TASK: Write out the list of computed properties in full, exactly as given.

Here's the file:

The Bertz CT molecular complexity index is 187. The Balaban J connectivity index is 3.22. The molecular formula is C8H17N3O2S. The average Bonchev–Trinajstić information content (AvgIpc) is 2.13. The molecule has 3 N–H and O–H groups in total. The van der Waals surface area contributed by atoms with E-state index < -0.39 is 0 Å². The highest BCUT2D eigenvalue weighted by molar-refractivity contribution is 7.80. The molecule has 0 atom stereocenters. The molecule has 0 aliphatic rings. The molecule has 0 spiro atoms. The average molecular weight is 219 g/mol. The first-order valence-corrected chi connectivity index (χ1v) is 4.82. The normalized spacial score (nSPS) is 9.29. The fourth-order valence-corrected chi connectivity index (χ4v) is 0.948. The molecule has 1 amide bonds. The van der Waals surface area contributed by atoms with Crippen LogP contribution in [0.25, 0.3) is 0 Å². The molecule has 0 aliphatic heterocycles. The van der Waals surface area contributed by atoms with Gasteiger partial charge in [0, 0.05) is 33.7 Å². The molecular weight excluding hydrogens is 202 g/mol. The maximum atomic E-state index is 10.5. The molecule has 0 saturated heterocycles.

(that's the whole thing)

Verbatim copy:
The Bertz CT molecular complexity index is 187. The Balaban J connectivity index is 3.22. The molecular formula is C8H17N3O2S. The average Bonchev–Trinajstić information content (AvgIpc) is 2.13. The molecule has 3 N–H and O–H groups in total. The van der Waals surface area contributed by atoms with E-state index < -0.39 is 0 Å². The highest BCUT2D eigenvalue weighted by molar-refractivity contribution is 7.80. The molecule has 0 atom stereocenters. The molecule has 0 aliphatic rings. The molecule has 0 spiro atoms. The average molecular weight is 219 g/mol. The first-order valence-corrected chi connectivity index (χ1v) is 4.82. The normalized spacial score (nSPS) is 9.29. The fourth-order valence-corrected chi connectivity index (χ4v) is 0.948. The molecule has 1 amide bonds. The van der Waals surface area contributed by atoms with Crippen LogP contribution in [0.25, 0.3) is 0 Å². The molecule has 0 aliphatic heterocycles. The van der Waals surface area contributed by atoms with Gasteiger partial charge in [0, 0.05) is 33.7 Å². The molecular weight excluding hydrogens is 202 g/mol. The maximum atomic E-state index is 10.5. The molecule has 0 saturated heterocycles.